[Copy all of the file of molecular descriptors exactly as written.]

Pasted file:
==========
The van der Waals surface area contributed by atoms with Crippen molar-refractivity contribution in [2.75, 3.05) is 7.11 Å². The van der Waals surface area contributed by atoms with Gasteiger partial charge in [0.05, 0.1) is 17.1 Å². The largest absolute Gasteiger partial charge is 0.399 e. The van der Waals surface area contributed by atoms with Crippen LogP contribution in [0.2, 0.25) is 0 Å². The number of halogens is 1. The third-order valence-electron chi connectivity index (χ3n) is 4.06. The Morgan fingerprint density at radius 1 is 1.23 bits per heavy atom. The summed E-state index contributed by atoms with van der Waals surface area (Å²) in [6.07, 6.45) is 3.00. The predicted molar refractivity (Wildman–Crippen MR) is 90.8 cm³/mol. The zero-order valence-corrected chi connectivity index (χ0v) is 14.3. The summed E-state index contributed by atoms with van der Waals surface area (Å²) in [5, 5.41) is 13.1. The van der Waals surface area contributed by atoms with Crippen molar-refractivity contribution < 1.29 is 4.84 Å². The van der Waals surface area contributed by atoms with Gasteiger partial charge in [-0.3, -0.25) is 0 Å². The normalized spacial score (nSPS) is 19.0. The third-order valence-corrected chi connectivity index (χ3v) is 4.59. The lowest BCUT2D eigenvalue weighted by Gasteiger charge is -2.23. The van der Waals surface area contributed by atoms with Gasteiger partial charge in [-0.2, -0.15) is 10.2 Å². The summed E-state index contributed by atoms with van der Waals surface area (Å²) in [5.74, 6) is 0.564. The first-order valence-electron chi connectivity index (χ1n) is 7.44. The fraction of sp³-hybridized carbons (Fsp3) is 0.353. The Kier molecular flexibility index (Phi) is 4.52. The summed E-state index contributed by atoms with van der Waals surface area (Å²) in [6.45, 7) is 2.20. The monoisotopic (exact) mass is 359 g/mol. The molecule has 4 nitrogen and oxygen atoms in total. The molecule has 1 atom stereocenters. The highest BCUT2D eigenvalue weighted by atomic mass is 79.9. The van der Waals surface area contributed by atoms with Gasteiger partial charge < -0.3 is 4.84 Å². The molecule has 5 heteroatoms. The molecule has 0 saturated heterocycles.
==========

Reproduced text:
The van der Waals surface area contributed by atoms with Crippen molar-refractivity contribution in [2.75, 3.05) is 7.11 Å². The van der Waals surface area contributed by atoms with Gasteiger partial charge in [0.05, 0.1) is 17.1 Å². The largest absolute Gasteiger partial charge is 0.399 e. The van der Waals surface area contributed by atoms with Crippen LogP contribution in [0.2, 0.25) is 0 Å². The number of halogens is 1. The third-order valence-electron chi connectivity index (χ3n) is 4.06. The Morgan fingerprint density at radius 1 is 1.23 bits per heavy atom. The summed E-state index contributed by atoms with van der Waals surface area (Å²) in [6.07, 6.45) is 3.00. The predicted molar refractivity (Wildman–Crippen MR) is 90.8 cm³/mol. The zero-order valence-corrected chi connectivity index (χ0v) is 14.3. The summed E-state index contributed by atoms with van der Waals surface area (Å²) in [5, 5.41) is 13.1. The van der Waals surface area contributed by atoms with Crippen molar-refractivity contribution < 1.29 is 4.84 Å². The van der Waals surface area contributed by atoms with Gasteiger partial charge in [-0.3, -0.25) is 0 Å². The normalized spacial score (nSPS) is 19.0. The third-order valence-corrected chi connectivity index (χ3v) is 4.59. The lowest BCUT2D eigenvalue weighted by Gasteiger charge is -2.23. The van der Waals surface area contributed by atoms with Gasteiger partial charge in [-0.2, -0.15) is 10.2 Å². The summed E-state index contributed by atoms with van der Waals surface area (Å²) in [5.74, 6) is 0.564. The first-order valence-electron chi connectivity index (χ1n) is 7.44. The fraction of sp³-hybridized carbons (Fsp3) is 0.353. The Kier molecular flexibility index (Phi) is 4.52. The summed E-state index contributed by atoms with van der Waals surface area (Å²) in [6.45, 7) is 2.20. The monoisotopic (exact) mass is 359 g/mol. The molecule has 4 nitrogen and oxygen atoms in total. The molecule has 1 atom stereocenters. The highest BCUT2D eigenvalue weighted by atomic mass is 79.9. The van der Waals surface area contributed by atoms with Gasteiger partial charge < -0.3 is 4.84 Å². The molecule has 5 heteroatoms. The molecule has 0 saturated heterocycles.